Gene silencing is an effective method for turning down or off the aberrant genetic message that leads toward disease phenotypes. Therapeutics that take advantage of this technology are beginning to enter the market. However, opportunities still remain for improving the efficient delivery of nucleic acid drugs to the relevant diseased tissues.
Now, a team of researchers from the Tokyo Medical and Dental University and Osaka University have developed a new oligonucleotide complex, called heteroduplex oligonucleotide (HDO), that they have observed to be significantly potent at reducing the levels of target RNA while simultaneously lowering side effects, such as liver dysfunction.
“Two major types of RNA targeting oligonucleotide drugs are currently being developed as therapeutic platforms for reduction of target gene expression—short interfering RNA (siRNA) and RNase H dependent antisense oligonucleotides (ASO),” explained senior author Takanori Yokota, M.D., Ph.D., professor in the department of neurology and neurological science at Tokyo Medical and Dental University.
Insufficient delivery, poor cellular uptake of oligonucleotides, and their inefficient access to target RNA are major impediments to in vivo silencing methods. Dr. Yokota and his team saw an opportunity to design a better oligo, developing the short DNA/RNA HDO molecule. HDO is composed of DNA/locked nucleic acid gapmer as ASO and its complementary RNA strand.
“HDO has a structure different from double-stranded RNA used for siRNA and single-stranded DNA used for ASO, and different functional molecular mechanisms from siRNA or ASO in the cells,” said Dr. Yokota.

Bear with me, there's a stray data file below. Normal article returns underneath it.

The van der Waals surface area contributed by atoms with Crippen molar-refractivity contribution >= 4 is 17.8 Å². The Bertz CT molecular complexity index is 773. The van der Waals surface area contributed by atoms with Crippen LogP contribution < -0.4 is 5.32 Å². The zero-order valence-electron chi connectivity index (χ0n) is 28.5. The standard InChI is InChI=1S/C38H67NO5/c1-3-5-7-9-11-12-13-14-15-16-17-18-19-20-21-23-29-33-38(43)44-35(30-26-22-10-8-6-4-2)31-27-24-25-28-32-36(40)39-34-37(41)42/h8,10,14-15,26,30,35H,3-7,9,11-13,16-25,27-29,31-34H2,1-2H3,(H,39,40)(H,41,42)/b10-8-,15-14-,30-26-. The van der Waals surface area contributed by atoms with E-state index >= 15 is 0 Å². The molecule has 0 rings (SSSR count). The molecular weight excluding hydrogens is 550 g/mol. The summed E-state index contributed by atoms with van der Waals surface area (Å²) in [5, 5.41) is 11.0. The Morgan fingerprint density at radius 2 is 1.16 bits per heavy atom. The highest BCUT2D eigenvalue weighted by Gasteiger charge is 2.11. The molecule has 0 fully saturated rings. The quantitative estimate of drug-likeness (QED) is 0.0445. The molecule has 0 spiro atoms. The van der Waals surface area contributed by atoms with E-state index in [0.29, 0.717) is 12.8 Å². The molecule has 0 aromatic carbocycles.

“When α-tocopherol (vitamin E) as drug delivery moiety is conjugated to ASO directly, its silencing effect is reduced because the conjugated lipid interferes with the mechanisms of ASO,” Dr. Yokota continued. “On the other hand, when α-tocopherol is conjugated to cRNA of HDO, an α-tocopherol molecule can improve the delivery of HDO to the liver by five times, making the gapmer DNA strand active by releasing it from HDO through the cleavage of cRNA by cellular nucleases.”
The investigators found that the Toc-HDO was markedly more potent at reducing the target mRNA, in this instance to lower serum LDL levels, when compared to the parental ASO strand. Specifically, the Toc-HDO was 22 times more potent at reducing Apolipoprotein B mRNA than the parent ASO within the liver. Moreover, the pharmacological effects lasted for more than a month with a single injection.
The findings from this study were published recently in Nature Communications through an article entitled “DNA/RNA heteroduplex oligonucleotide for highly efficient gene silencing.”
“A significant improvement in activity is also observed when targeting another gene in the liver,” Dr. Yokota noted. “In addition, the Toc-HDO using another chemically modified nucleic acid instead of LNA in the wing portion of DNA strand also showed a similarly enhanced potency. HDO technique can be applied to any ASO previously reported. Furthermore, the highly potent suppression of the target messenger RNA is observed not only in rodents but also non-human primates.”
These results suggest that DNA/RNA heteroduplex could change the basic technology of oligonucleotide drugs, and it opens up a new horizon for human gene therapy as a novel class of oligonucleotide drugs.
“The high potency of Toc-HDO results in a reduction of liver dysfunction observed in the parent ASO at the same silencing effect,” Dr. Yokota stated, “probably due to much less administered dose of nucleotide. Our team is currently investigating more detailed mechanisms of the HDO and application of ligand-conjugated HDO to other organs, including the brain.”